The mysteries of recall
Sir: To return to that line from Phedre, Simon Gray energetically reminds us that it comes from a play and provides an admirable sketch of the dramatic context (Letters, 10 October). Who better qualified to do so? It's always good to hear his views.
But is he quite addressing the original point? Frank Johnson had already men- tioned the context; so the question was, I . thought: why is it that this particular line has been lifted out of the structure that generated it and quoted down the centuries (often with only a loose regard to its mean- ing)?
This line is not alone, of course. After repeated quotation, lines and phrases from all kinds of works become a species of proverb and retain only tenuous, even mis- leading connections with their artistic ori- gins. Macbeth's bleak evocations of sound and fury become 'Shakespeare's', and so on — deplorable, in a way.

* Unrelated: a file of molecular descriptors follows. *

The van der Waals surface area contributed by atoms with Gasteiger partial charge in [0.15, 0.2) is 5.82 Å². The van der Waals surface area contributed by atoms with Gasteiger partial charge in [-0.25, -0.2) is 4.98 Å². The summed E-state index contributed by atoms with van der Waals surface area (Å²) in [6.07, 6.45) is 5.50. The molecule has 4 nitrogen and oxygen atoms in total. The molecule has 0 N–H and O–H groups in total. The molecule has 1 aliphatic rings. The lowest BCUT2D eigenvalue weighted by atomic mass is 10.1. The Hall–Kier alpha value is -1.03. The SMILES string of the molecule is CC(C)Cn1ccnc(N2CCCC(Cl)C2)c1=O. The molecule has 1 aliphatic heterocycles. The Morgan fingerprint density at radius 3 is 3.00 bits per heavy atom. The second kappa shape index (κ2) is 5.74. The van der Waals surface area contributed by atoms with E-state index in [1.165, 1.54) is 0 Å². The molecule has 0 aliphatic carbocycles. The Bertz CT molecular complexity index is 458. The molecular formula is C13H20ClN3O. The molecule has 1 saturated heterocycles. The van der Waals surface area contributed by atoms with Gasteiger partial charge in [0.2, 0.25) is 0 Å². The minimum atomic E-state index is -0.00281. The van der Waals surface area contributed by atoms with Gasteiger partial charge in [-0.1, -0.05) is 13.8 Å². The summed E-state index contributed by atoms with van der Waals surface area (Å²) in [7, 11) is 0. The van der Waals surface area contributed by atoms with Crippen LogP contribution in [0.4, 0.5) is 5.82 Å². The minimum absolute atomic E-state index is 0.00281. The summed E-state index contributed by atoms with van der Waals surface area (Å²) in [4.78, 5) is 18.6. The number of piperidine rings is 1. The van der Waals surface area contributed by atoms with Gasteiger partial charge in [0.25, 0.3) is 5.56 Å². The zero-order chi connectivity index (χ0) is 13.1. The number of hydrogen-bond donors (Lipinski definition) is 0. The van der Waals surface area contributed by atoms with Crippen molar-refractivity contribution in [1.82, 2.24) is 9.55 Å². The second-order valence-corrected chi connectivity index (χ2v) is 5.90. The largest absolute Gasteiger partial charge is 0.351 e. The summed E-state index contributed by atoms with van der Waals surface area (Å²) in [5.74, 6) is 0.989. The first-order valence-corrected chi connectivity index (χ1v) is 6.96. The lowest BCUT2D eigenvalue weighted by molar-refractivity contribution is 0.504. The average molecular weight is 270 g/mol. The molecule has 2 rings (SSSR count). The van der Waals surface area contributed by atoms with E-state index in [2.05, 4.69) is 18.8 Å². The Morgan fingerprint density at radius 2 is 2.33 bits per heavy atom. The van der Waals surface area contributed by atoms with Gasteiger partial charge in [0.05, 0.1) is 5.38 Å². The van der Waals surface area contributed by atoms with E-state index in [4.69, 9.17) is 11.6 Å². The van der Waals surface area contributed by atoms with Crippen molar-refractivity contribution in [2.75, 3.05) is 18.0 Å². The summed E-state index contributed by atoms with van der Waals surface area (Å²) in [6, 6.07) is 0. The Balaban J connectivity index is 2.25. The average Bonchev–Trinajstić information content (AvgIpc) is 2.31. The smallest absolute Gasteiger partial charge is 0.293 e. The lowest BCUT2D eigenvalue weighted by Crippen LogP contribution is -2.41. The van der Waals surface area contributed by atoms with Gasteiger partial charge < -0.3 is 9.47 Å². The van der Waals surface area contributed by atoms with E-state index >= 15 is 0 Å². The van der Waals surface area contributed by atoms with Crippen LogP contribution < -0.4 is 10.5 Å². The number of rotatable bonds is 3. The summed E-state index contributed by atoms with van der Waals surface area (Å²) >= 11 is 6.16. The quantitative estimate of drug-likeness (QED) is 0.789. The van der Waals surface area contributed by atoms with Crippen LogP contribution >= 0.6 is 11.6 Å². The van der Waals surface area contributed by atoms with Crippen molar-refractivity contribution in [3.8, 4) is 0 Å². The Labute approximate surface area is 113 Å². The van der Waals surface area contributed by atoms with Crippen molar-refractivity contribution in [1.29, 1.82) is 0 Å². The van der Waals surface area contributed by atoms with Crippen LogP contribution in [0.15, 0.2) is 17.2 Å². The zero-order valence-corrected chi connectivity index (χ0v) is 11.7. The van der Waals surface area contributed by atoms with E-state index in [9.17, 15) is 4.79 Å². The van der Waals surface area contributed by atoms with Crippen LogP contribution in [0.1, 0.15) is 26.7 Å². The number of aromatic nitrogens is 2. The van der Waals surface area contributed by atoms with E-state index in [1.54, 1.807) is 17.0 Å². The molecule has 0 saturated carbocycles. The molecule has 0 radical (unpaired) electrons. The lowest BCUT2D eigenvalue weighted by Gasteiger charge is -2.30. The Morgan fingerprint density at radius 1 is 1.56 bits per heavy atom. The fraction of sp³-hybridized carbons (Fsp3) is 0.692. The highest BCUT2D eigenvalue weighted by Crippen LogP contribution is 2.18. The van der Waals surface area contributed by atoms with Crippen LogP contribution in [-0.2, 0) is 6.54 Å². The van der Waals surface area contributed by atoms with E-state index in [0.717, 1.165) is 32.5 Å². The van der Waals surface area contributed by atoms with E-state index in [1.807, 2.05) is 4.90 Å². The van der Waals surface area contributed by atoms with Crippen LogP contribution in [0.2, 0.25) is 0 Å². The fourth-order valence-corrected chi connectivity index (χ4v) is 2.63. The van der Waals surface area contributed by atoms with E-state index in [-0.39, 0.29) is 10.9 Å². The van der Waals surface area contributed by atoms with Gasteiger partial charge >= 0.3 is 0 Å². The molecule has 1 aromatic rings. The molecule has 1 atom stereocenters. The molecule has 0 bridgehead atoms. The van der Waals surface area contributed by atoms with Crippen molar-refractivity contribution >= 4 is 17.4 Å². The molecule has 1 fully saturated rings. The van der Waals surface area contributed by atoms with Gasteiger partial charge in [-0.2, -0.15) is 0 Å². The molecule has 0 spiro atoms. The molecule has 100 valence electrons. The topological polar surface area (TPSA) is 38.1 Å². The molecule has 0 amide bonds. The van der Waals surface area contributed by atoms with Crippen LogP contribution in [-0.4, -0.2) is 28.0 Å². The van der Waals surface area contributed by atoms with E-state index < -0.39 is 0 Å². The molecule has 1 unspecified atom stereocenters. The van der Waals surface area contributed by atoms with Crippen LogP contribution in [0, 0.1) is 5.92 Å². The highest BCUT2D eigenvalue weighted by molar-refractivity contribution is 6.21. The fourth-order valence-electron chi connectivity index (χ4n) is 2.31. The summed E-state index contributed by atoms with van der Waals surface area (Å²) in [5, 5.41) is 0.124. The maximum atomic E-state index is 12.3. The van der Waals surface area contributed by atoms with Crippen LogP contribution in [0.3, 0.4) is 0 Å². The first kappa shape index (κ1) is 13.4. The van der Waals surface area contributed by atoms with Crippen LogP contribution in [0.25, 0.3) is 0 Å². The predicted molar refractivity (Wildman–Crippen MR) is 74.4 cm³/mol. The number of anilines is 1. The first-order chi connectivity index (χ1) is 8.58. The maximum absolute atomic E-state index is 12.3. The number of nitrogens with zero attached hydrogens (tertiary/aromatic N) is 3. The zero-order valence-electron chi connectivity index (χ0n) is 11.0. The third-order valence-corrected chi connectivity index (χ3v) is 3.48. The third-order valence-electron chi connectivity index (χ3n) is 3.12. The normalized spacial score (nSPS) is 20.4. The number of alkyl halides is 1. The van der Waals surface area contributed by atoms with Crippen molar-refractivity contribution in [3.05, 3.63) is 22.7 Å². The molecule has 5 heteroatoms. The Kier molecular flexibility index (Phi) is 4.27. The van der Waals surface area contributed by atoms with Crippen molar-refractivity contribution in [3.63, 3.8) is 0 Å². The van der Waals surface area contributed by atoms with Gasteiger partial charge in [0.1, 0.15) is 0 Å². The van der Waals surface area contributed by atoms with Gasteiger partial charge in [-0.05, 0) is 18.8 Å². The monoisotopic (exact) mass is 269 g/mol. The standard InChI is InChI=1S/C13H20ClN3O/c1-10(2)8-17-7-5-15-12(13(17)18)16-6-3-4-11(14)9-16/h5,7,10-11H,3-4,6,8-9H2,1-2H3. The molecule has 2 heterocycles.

Nevertheless, it's an interesting if limited question: why this phrase or that line and not others? Why 'Keep up your bright swords/For the dew will rust 'em'? or 'A handbag!'? Why do these lines step out of their context? An attempt at an answer will usefully focus on the qualities of the line itself, its sounds and implicit imagery and the reasons for its memorability, for exam- ple, rather than on the work out of which it emerges, or that it crowns. Of course, none of these constituents alone 'makes great poetry', but, as I said, despite the best efforts of 20th-century theory and criticism, that process retains a mysterious core. Why do certain tunes from symphonies get whistled?
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